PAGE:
S.O.S. Aphrodite by Stanley Mullen appeared in the Summer 1949 issue of Planet Stories. It can be found here at Archive.org.
Okay, now this was a cool story. It may have been a little bit by the numbers, but that doesn’t change the fact that it was a neat little sci-fi romp.
This is also the story where it really clicked with me “Cowboy Bebop is a love-letter to the Planet Stories-style pulps” (or at least the kind of SF stories you’d find there). I’m ashamed that it took me so long to make the connection. But the cool bounty-hunters, the dangerous dames, the seedy smoke-filled dives, the organized crime rackets, the tough-as-nails grizzled space cop who’s on his third strike – it’s all there, and Bebop did justice to the kind of SF stories Television and Cinema largely forgot. S.O.S. Aphrodite could have easily been dropped into Cowboy Bebop’s setting, even used as a flashback for Jet Black or one of his partners.
Steve Coran is a space cop and a bit of a trouble-maker. He’s got, you guessed it, two strikes against him, but the Ministry of Transport has recommended him for a dangerous mission. He’s been pulled from the Mars-Jupiter sector to work a job in the inner system investigating a rash of barratry, but there’s a catch—for this job, Coran will be a kite, working out of uniform with no official support or backing from the ISP. The ISP doesn’t like his frontier methods, and critical as this mission is, they’re ready to throw Coran to the wind and deny involvement. He’ll do the job, but when he’s done, they can have his badge!
One of the pirates has escaped custody with the help of a female accomplice; the pirate’s in possession of top secret documents and knowledge of a classified shipment of plutonium on board a transport ship from Earth to Venus. Coran’s orders are get on board the transport ship, the Aphrodite, and make sure the pair don’t reach Venus alive. Unfortunately, the Aphrodite is an emigrant ship; only married couples will be allowed boarding passes—Coran’s gotta get hitched, and fast! He convinces Gerda, a surly and impatient dame desperate to reach Venus, that the only way either of them are getting on to hit the marriage bureau (“I’m on my way out now to look up a floozy. I’ll even marry her, if she’s dope enough to want it that way. I don’t like the idea any better than you do, but I’d hock grandma’s false teeth to get to Venus. Forget I mentioned it. If I’m to be stuck with a dame for four months, it might as well be a flamethrower as an icicle.”)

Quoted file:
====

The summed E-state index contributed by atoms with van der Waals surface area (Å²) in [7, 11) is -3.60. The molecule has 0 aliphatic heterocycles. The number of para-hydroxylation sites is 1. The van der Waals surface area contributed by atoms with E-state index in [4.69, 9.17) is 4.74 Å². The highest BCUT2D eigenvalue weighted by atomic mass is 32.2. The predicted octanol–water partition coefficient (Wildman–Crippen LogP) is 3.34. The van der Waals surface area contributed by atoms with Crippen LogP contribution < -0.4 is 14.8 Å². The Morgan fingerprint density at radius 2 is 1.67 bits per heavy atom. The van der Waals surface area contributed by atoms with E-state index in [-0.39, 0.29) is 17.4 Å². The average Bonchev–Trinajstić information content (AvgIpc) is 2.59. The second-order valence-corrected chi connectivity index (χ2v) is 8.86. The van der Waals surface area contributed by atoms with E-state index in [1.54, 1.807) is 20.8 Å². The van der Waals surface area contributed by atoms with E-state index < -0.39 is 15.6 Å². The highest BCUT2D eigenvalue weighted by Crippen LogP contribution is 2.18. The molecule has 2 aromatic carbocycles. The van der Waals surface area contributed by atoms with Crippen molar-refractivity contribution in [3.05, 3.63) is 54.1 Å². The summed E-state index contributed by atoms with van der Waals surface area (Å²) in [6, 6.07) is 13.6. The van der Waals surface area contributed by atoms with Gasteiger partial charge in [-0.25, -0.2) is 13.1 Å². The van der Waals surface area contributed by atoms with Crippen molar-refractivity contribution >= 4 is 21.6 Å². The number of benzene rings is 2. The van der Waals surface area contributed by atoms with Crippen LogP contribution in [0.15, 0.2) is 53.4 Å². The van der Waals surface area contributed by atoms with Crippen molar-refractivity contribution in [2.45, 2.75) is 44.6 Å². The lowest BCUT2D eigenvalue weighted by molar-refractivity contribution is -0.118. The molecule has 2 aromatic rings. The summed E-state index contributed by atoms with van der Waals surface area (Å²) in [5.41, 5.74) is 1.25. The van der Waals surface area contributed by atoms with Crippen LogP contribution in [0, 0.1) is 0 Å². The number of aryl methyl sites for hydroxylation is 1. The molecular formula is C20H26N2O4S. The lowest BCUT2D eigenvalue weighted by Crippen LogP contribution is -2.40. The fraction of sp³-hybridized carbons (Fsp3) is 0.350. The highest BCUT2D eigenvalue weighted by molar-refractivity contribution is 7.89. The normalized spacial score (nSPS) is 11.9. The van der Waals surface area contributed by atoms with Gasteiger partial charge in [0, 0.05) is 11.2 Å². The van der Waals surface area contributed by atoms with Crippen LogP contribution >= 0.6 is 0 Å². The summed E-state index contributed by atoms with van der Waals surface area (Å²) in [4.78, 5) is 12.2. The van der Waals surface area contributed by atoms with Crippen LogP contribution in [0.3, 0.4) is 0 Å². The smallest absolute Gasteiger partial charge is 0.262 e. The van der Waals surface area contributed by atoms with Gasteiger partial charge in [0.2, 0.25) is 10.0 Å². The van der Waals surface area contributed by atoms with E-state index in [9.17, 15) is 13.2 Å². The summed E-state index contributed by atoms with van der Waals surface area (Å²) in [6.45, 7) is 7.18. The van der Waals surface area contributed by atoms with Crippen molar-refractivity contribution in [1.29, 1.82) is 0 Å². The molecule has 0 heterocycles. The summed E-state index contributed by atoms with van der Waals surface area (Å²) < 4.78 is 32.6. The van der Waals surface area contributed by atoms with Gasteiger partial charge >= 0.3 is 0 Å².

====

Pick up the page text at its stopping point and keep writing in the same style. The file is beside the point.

After some arguing in their cabin, Gerda gets pretty discombobulated during the high G of take-off, and despite her (understandably) cross attitude, Coran takes care of her and makes sure she’s able to make it to the bed. While she’s passed out, Coran does some digging through her things and finds a blaster pistol and a picture of the man he’s meant to kill. Coran seeks out the captain to ask for a copy of the passenger manifest only to find him dead, half his head blown off by blaster. Needless to say, he’s been set-up!
Really, I don’t want to spoil things, so I won’t, but this story was great fun, with some hammy dialogue and a great, cheesy romantic twist. I doubt it exists, but I really hope that Stanley Mullen wrote a sequel to this one.